I use Photoshop the most, and in Photoshop they are found under the “filters” tab. Once you select the Alien Skin filter that you wish to apply to an image, a mini browser window will automatically open up. This makes it a snap to adjust the level of filtered effect you wish to apply to your image.

The Alien Skin Eye Candy 6 Plug in that I am using in this particular blog is found in their “Exposure 2” filter package. This package comes packed with so many different types of film “looks” to apply to your images that it will make your head spin. Included in this particular package are both a ton of color film types of filters and also tons of black and white film looks. I love and I use the “focus”, or softening filters in the color film selection of”Exposure2” the most. These filter selections remove the hard lines and hard edges and elegantly soften up the entire image. There are many different styles of focuses to choose from so try them all before choosing one to try out.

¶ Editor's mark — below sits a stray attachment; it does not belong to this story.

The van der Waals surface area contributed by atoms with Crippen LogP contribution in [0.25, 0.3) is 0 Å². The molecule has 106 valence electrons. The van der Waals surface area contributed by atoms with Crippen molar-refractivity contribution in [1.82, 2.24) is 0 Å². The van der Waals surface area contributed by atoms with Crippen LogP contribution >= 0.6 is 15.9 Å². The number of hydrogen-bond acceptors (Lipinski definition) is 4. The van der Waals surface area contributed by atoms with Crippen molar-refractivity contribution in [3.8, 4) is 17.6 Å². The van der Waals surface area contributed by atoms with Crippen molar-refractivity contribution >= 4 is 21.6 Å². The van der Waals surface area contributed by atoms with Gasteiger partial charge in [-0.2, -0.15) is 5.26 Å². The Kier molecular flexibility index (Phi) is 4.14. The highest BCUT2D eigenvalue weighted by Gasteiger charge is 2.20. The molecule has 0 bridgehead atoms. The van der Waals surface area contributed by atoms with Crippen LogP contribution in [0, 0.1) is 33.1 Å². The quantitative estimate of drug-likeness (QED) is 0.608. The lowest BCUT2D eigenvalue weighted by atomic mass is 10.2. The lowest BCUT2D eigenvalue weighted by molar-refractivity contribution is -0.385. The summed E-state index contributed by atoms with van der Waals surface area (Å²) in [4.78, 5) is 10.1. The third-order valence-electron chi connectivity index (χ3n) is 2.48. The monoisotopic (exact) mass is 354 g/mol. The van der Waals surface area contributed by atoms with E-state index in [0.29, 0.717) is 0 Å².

The working image that I will use in this blog entry is one that I took just for this blog. I started with a quick photograph and opened it up with Photoshop. Notice the detail in the hair and face as that is what I want to alter. It should look more like a glamour shot instead of a snap shot. I use these filters after all of my editing is complete. I treat them as the last couple of things to edit in my workflow. So, to re-cap, this image is done as far as any color correction or any other editing.
Alien Skin Eye Candy 6 Plug in

I next looked under “Filters” and then I selected “Exposure 2” and then “color”, which stands for the different color film types. Using Alien Skin filters will automatically place a new layer in the Photoshop image all by itself, so don’t bother to create a new layer first.

The filter then opens up its own browser window where you can alter the color, tone, focus, and grain amounts, of the chosen Alien Skin filter. You can also zoom in and out of the image in the mini browser, with the effected filter in many different positions of the image. I like the diagonal view the best since I can usually see the “before and after” on the same screen. The next image shows all of this great stuff in better detail.